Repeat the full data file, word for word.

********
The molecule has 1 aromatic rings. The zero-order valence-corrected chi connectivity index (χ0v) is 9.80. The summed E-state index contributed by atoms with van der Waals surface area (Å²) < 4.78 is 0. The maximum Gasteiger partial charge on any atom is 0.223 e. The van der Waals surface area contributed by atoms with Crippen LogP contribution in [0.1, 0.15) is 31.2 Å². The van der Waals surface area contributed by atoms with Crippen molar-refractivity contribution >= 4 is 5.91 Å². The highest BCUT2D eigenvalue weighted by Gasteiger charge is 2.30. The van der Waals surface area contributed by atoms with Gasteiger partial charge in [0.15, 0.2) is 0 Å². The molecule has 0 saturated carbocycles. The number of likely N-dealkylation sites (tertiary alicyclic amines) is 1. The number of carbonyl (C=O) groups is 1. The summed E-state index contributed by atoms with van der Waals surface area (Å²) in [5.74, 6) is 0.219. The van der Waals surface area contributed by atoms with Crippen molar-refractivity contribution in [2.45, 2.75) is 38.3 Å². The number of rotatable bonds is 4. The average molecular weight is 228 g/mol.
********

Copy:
The molecule has 1 aromatic rings. The zero-order valence-corrected chi connectivity index (χ0v) is 9.80. The summed E-state index contributed by atoms with van der Waals surface area (Å²) < 4.78 is 0. The maximum Gasteiger partial charge on any atom is 0.223 e. The van der Waals surface area contributed by atoms with Crippen LogP contribution in [0.1, 0.15) is 31.2 Å². The van der Waals surface area contributed by atoms with Crippen molar-refractivity contribution >= 4 is 5.91 Å². The highest BCUT2D eigenvalue weighted by Gasteiger charge is 2.30. The van der Waals surface area contributed by atoms with Gasteiger partial charge in [0.15, 0.2) is 0 Å². The molecule has 0 saturated carbocycles. The number of likely N-dealkylation sites (tertiary alicyclic amines) is 1. The number of carbonyl (C=O) groups is 1. The summed E-state index contributed by atoms with van der Waals surface area (Å²) in [5.74, 6) is 0.219. The van der Waals surface area contributed by atoms with Crippen molar-refractivity contribution in [2.45, 2.75) is 38.3 Å². The number of rotatable bonds is 4. The average molecular weight is 228 g/mol.